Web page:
As video games permeate pop culture they raise a lot more questions to a much wider audience. Far Cry 5 is but the most recent example of this. One of these question is ‘should videogames be political’? Should they undermine and mock society, especially given the current turmoil the world is in? In a word, my answer is: Yes.
Far Cry 5 has ditched the tropical islands and war-torn small African nations in favour of rural America. And now could not be a more perfect time for it to have done so. Based on the information the trailer has already provided us, the game revolves around a militarised religious cult attempting to expand its flock in the fictional ‘Hope County’. A militia in Oregon last year managed to take over a federal building in protest over the perceived unfair treatment of two farmers at the hands of the federal government. How these men escaped the label of ‘terrorist’ is beyond me and I think Far Cry 5 offers a look at a potential future where these kinds of acts continue to go under the radar.
Charlie Brooker’s dystopian visions in Black Mirror are poignant because they offer glimpses into futures that aren’t many steps away from our present. Far Cry 5 presents us with a vision no different from this. All it takes is one charismatic leader to turn a simple militia with small goals into the militarised force seen in the trailers. A game like Far Cry 5 has the potential to tell millions of people about the dangers of religious extremism and cults. No longer is the enemy a nameless insurgent in some distant country. The enemy is your conservative neighbour stockpiling weapons and reinforcing their truck. The enemy is your local pastor who preaches hate, intolerance and violence instead of love, acceptance and peace. This game has the opportunity to show people that religious extremism comes in all languages, creeds and colours and that people should be looking for it in their own communities rather than demonising others.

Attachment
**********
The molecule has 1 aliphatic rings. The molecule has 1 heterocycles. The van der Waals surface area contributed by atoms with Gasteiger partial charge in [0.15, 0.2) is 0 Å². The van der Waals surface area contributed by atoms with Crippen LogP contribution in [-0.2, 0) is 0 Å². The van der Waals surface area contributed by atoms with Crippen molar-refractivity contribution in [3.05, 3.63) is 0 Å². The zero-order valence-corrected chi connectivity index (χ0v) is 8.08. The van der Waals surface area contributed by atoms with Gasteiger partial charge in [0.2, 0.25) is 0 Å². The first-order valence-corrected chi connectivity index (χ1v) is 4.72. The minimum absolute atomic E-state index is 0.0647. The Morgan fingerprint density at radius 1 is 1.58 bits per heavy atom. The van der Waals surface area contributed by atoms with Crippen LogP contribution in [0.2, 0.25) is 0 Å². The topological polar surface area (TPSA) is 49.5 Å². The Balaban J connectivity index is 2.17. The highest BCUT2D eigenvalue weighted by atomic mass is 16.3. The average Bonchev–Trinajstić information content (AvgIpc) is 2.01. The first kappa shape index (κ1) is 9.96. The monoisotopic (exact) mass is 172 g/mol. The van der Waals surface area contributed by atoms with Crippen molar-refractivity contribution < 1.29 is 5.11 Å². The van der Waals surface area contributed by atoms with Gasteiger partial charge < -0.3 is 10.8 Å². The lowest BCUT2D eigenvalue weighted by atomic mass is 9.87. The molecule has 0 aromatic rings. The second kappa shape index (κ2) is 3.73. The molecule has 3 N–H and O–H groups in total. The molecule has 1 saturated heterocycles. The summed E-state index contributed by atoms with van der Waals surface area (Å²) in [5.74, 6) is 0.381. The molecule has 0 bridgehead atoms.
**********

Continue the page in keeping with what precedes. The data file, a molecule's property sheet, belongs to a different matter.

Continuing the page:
Art has the ability to change the way we think about the world and videogames have a level of interactivity that’s not possible with other art forms
Games undermining the current status quo is nothing new in itself, Far Cry just did it more overtly by hitting so close to home for American, Christian and white gamers. Bioshock provides us with a fantastic critique of objectivism, The Last of Us forces gamers to question their very notions of humanity and GTA takes digs at the FBI, the government and American society and culture itself. Papers, Please can be read as a critique of many nations attempting to tighten their borders in order to curb immigration. As the player stamps visas and checks ID papers they realise their efforts are becoming more and more futile. The task is too difficult, the time is too sort and the people are too human. The entire notions of border controls and immigration policies are brought into question.
The series already has a legacy of bringing forward complex themes and questions of morality. Far Cry 3 had players watch as Jason Brody abandoned all his preconceived ideas of morality, humanity and success and he accepted a more primal version of himself, free from the shackles of modern society and expectation. Far Cry 4 presents us with a choice, not between the good and bad ending, but between a violent theocracy and an autocratic dictatorship. Whichever choice you make, you are not the great hero that comes to save the day, but something of a pawn to one person or the other.
Whether or not you agrees with the points made by these videogames is irrelevant to me. The point is that they are starting conversations and discussions on perhaps the most important issues of our generation. Art has the ability to change the way we think about the world and videogames have a level of interactivity that’s not possible with other art forms. I think the fact that some developers encourage people to challenge what they’re told or to simply show them a different perspective is fantastic and I look forward to seeing more games do it in the future. Hopefully Far Cry 5 will not buckle under the pressure, and will fully realise its potential to change the way we think and even the way we act.